MISSION—Marianna Trevino Wright has joined the North American Butterfly Association (NABA) as executive director of the National Butterfly Center in Mission. The National Butterfly Center is a flagship project of NABA, a nonprofit organization dedicated to the conservation and study of wild butterflies in their native habitats.
Prior to becoming the Butterfly Center's executive director, Wright was the executive director of The Foundation at Mission Regional Medical Center, and the Texas Project Manager for the worldwide Christian Children's Fund.
“I am delighted to join the National Butterfly Center, and look forward to sharing the beauty of this place with everyone in Texas—and with those fortunate enough to visit our great state,” said Wright. “Everyone in Mission and the Rio Grande Valley should be proud the National Butterfly Center is located here, as it plays such a special role in preserving our quality of life, beneficial native plant species, and the many winged wonders that make the Rio Grande Valley so rich and biologically diverse.”
Dr. Jeffrey Glassberg, founder and president of NABA, saidWright brings extensive experience in organizational development, operations, marketing, and fundraising to the National Butterfly Center.
The National Butterfly Center showcases live animals and plants, in wild and cultivated settings, with educational exhibits to enhance understanding and appreciation.
“This large-scale project is designed to ensure our beautiful landscape and the wildlife we take for granted will be here for future generations to enjoy,” Glassberg said.
Wright said the Butterfly Center is constantly adding to its attractions. Last fall, the center planted 12,000 plugs of endangered grasses and Texas wildflowers around the new pavilion with the help of Texas Parks & Wildlife to create the Geoffrey McAllen Memorial Native Grassland and Wildflower Refugium. “And those will be blooming in March to April to feed all of our spring creatures,” she said.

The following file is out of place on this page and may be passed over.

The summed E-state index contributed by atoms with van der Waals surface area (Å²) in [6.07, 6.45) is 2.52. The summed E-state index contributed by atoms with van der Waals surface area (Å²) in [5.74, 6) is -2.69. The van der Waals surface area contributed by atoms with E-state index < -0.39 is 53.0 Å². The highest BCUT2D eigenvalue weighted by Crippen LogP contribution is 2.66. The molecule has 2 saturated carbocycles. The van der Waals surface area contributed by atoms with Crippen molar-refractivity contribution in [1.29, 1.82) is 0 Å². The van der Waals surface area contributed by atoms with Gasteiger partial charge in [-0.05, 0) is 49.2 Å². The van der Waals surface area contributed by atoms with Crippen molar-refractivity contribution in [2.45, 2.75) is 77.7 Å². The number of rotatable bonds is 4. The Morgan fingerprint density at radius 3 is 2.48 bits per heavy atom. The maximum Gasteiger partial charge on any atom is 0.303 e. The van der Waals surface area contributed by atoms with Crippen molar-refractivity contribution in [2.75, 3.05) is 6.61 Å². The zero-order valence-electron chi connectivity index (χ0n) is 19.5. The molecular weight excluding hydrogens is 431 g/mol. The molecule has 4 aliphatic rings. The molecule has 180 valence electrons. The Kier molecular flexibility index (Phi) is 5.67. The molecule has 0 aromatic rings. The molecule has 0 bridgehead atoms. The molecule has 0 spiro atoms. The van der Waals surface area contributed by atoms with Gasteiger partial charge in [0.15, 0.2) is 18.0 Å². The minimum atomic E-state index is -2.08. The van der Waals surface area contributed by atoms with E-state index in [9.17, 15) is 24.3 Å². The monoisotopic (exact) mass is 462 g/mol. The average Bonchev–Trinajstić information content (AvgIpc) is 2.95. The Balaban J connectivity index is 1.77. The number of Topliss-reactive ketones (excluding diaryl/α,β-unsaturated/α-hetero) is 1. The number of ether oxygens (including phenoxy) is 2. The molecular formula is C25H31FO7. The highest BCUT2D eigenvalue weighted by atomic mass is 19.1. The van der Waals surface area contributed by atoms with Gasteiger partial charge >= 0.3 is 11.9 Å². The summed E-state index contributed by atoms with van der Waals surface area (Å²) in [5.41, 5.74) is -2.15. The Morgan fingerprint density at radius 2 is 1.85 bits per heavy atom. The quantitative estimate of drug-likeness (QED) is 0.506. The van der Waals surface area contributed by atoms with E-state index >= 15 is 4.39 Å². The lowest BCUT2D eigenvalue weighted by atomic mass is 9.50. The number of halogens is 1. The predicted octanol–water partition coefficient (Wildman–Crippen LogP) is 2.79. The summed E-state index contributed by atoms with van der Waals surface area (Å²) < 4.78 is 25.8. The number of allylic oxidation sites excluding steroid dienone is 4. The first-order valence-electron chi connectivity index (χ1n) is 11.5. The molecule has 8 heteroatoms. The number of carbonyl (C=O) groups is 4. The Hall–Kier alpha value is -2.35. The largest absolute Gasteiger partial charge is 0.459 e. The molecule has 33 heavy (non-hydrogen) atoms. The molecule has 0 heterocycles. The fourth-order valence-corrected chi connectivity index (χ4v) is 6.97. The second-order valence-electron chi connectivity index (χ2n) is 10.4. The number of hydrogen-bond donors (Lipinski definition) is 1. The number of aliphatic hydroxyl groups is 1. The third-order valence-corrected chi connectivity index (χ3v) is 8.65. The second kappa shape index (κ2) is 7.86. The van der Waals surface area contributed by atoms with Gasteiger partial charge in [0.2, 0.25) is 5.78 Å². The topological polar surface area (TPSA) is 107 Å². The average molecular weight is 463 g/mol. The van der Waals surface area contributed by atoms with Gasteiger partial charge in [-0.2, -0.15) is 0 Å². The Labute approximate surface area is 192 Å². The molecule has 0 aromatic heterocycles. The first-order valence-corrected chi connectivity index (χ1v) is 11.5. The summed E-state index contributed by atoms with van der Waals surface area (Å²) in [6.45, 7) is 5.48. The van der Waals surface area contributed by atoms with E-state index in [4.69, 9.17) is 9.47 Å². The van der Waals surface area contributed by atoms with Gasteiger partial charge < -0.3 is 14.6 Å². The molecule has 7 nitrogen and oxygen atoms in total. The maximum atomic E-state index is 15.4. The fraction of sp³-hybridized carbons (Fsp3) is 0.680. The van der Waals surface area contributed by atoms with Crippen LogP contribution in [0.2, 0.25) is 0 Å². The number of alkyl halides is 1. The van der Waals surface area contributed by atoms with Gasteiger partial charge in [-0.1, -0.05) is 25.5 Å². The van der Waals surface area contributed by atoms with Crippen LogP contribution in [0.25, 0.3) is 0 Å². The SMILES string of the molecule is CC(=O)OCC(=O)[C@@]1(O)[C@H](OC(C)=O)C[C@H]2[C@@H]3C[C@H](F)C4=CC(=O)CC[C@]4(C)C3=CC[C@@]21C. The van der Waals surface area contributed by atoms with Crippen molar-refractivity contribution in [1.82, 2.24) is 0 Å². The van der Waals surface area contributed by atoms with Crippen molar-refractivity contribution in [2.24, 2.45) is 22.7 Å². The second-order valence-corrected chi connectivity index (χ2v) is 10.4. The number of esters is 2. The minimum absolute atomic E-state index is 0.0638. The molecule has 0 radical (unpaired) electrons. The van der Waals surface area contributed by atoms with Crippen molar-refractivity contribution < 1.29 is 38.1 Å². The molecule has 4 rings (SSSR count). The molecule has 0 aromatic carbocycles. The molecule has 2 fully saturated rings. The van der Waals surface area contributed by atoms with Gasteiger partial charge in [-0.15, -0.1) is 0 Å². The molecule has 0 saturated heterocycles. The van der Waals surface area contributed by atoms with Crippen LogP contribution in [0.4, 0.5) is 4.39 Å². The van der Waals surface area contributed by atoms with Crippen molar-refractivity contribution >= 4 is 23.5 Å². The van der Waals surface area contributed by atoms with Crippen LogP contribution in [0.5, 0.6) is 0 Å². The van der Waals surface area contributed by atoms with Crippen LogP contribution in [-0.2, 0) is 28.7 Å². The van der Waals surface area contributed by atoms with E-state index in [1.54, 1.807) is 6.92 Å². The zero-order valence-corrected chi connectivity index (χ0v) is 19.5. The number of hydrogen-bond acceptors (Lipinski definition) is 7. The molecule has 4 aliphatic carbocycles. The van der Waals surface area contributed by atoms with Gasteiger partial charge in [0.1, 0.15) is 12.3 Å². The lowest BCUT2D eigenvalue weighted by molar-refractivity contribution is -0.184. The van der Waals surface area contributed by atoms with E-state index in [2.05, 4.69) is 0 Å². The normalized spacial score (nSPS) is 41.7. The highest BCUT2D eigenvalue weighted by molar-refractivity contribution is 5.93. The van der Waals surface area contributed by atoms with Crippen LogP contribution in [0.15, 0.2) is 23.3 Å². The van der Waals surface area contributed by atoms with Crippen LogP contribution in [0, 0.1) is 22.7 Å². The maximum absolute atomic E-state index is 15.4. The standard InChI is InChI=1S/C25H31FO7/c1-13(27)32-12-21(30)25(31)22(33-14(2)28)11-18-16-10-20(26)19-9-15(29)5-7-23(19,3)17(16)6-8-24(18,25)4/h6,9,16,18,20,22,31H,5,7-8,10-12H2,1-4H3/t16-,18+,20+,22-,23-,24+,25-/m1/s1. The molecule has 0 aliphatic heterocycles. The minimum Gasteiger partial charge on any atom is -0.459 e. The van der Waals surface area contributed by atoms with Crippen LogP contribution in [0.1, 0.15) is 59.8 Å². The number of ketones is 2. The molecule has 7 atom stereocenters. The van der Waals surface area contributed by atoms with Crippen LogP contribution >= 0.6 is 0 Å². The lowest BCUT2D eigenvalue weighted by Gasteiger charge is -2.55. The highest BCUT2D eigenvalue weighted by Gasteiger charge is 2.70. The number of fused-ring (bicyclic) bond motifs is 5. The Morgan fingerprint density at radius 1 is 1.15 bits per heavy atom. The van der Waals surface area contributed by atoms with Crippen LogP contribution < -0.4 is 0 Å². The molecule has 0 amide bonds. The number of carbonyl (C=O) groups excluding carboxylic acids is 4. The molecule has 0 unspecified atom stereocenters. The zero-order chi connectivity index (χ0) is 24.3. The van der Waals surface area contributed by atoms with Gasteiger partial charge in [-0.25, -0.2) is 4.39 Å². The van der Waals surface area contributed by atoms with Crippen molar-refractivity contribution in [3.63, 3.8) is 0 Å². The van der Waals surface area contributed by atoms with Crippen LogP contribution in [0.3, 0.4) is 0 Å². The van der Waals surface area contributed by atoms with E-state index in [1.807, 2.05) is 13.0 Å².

After putting in two new beds last week, the center now has 30 plots of butterfly gardens, with each designed specifically to host different butterfly species. “We’re always putting in new trails and paths also,” said Wright. There are two elevated trails and one sunken trail. The shorter trail is ideal for birders.
“We’re putting in a playscape for children using recycled materials such as tires. That’s in the design stage right now and we hope to have it installed before the Texas Butterfly Festival in October,” she added.
Next week, the center will install a bat habitat that has been donated by a volunteer. This will be a five-cell condominium designed to house up to 600 bats.
In addition to the ever-growing gardens and trails, the center now features a new visitor’s pavilion, designed by Wendy Evans Joseph, principal architect of the Holocaust Museum in Washington, DC, and the Women’s Museum in Dallas. The pavilion features butterfly life-cycle displays to provide an educational experience for visitors, including groups such as Head Start and Boy Scouts to learn about butterflies.
The National Butterfly Center is located at 3333 Butterfly Park Drive just south of Old Military Road about a mile east of Bentsen State Park and is open daily (except major holidays) from 9 a.m. to 5 pm. For more information or to schedule a group tour call 956-583-5400. Or, visit www.nationalbutterflycenter.org.blog comments powered by Disqus